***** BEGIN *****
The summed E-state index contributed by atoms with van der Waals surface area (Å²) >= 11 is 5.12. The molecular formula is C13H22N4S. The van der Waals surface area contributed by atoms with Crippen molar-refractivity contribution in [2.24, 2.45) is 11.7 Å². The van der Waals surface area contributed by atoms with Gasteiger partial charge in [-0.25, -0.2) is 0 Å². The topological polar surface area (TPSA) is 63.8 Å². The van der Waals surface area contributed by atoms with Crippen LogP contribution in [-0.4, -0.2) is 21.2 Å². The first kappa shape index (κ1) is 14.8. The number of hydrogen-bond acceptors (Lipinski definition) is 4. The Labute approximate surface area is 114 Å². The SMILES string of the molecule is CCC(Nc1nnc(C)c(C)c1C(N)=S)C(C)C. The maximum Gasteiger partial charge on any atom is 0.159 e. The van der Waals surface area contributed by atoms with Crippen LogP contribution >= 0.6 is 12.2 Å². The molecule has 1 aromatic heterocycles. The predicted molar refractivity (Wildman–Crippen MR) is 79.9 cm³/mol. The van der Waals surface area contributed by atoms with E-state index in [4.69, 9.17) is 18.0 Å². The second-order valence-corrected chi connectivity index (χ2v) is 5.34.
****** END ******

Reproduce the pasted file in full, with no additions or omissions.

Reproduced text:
The summed E-state index contributed by atoms with van der Waals surface area (Å²) >= 11 is 5.12. The molecular formula is C13H22N4S. The van der Waals surface area contributed by atoms with Crippen molar-refractivity contribution in [2.24, 2.45) is 11.7 Å². The van der Waals surface area contributed by atoms with Gasteiger partial charge in [-0.25, -0.2) is 0 Å². The topological polar surface area (TPSA) is 63.8 Å². The van der Waals surface area contributed by atoms with Crippen LogP contribution in [-0.4, -0.2) is 21.2 Å². The first kappa shape index (κ1) is 14.8. The number of hydrogen-bond acceptors (Lipinski definition) is 4. The Labute approximate surface area is 114 Å². The SMILES string of the molecule is CCC(Nc1nnc(C)c(C)c1C(N)=S)C(C)C. The maximum Gasteiger partial charge on any atom is 0.159 e. The van der Waals surface area contributed by atoms with Crippen LogP contribution >= 0.6 is 12.2 Å². The molecule has 1 aromatic heterocycles. The predicted molar refractivity (Wildman–Crippen MR) is 79.9 cm³/mol. The van der Waals surface area contributed by atoms with E-state index in [4.69, 9.17) is 18.0 Å². The second-order valence-corrected chi connectivity index (χ2v) is 5.34.